For church leaders, we must not only engage secular leaders but faith-oriented leaders who are different from us.  Networking with the Lutherans, Episcopalians, and Catholics is a good start, but we must go even further and connect with the Islamic imam and the Buddhist priest as well.

Third, are you courageous enough to abandon the past? What are you willing to give up?  Daring to be different is not easy.  To do so, we may have to find partners outside of our usual networks with whom to work. Torres urges leaders not just to take a step but a leap.  

For church leaders, this can be particularly painful and scary.  Do we have the courage to kill some “sacred cows”?  We do this not just to change, but to offer something better.

Being a great leader for the church in the 21stcentury means being willing to ask these hard questions.

Tuesday, December 04, 2018

Collaborative Consulting

In teaching coaching classes, we point out the differences between the various “people development processes” --counseling, consulting, teaching, mentoring, coaching, and spiritual direction.  The differences are generally defined along two axes--self as expert versus other as expert and asking versus telling.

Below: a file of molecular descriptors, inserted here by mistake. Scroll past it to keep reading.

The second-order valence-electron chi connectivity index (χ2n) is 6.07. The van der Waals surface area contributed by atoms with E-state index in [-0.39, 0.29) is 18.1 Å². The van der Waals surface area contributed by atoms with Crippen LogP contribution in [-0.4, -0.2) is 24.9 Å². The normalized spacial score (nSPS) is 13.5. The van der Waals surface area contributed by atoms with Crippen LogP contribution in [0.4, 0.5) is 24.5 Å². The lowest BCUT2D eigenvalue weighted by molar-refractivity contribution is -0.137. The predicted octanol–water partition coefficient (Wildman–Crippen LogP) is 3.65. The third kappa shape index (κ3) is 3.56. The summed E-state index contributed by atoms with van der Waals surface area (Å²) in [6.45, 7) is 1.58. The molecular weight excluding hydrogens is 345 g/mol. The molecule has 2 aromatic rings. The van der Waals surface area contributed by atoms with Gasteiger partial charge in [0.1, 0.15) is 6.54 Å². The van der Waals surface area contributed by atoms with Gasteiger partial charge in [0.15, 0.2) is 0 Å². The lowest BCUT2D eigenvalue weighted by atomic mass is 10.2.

For example, in most cases, the consultant is usually the content expert who shares his or her expertise, so consulting is in the “other as expert”/”telling” corner. Coaches on the other hand lead the process with the client as the expert and the coach asking questions; therefore, coaching is in the “self as expert”/”asking” corner.

In reality, the lines are often blurred.  Over the course of time, a mentoring relationship can take on more of the characteristics of coaching as the client or protégé accepts more responsibility for his or her actions. In newer forms of education, teachers may become more guides or facilitators that dispensers of knowledge. Spiritual directors use a wide variety of approaches to their work with clients based on their individual skills and philosophy.